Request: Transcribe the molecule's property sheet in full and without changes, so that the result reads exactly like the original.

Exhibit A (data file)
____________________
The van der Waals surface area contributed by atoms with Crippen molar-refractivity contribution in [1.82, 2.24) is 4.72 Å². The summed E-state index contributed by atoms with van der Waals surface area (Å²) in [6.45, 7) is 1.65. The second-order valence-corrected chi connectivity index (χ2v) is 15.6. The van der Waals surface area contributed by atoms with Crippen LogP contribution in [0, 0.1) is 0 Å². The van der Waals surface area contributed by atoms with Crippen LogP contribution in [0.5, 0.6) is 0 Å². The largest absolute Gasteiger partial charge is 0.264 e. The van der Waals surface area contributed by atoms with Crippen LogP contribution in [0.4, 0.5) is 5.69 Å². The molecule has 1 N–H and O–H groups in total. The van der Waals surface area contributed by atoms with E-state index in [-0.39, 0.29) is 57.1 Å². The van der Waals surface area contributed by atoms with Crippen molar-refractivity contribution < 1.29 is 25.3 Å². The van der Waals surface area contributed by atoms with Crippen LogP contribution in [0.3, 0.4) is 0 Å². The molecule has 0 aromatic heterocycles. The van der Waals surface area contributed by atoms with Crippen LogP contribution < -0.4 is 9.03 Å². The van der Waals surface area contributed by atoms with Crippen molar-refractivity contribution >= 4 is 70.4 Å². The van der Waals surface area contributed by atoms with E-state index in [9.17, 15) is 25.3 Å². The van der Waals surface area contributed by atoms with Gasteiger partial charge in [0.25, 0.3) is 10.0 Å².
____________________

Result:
The van der Waals surface area contributed by atoms with Crippen molar-refractivity contribution in [1.82, 2.24) is 4.72 Å². The summed E-state index contributed by atoms with van der Waals surface area (Å²) in [6.45, 7) is 1.65. The second-order valence-corrected chi connectivity index (χ2v) is 15.6. The van der Waals surface area contributed by atoms with Crippen LogP contribution in [0, 0.1) is 0 Å². The van der Waals surface area contributed by atoms with Crippen LogP contribution in [0.5, 0.6) is 0 Å². The largest absolute Gasteiger partial charge is 0.264 e. The van der Waals surface area contributed by atoms with Crippen LogP contribution in [0.4, 0.5) is 5.69 Å². The molecule has 1 N–H and O–H groups in total. The van der Waals surface area contributed by atoms with E-state index in [-0.39, 0.29) is 57.1 Å². The van der Waals surface area contributed by atoms with Crippen molar-refractivity contribution < 1.29 is 25.3 Å². The van der Waals surface area contributed by atoms with Crippen LogP contribution in [0.3, 0.4) is 0 Å². The molecule has 0 aromatic heterocycles. The van der Waals surface area contributed by atoms with Crippen LogP contribution < -0.4 is 9.03 Å². The van der Waals surface area contributed by atoms with Crippen molar-refractivity contribution >= 4 is 70.4 Å². The van der Waals surface area contributed by atoms with E-state index in [9.17, 15) is 25.3 Å². The van der Waals surface area contributed by atoms with Gasteiger partial charge in [0.25, 0.3) is 10.0 Å².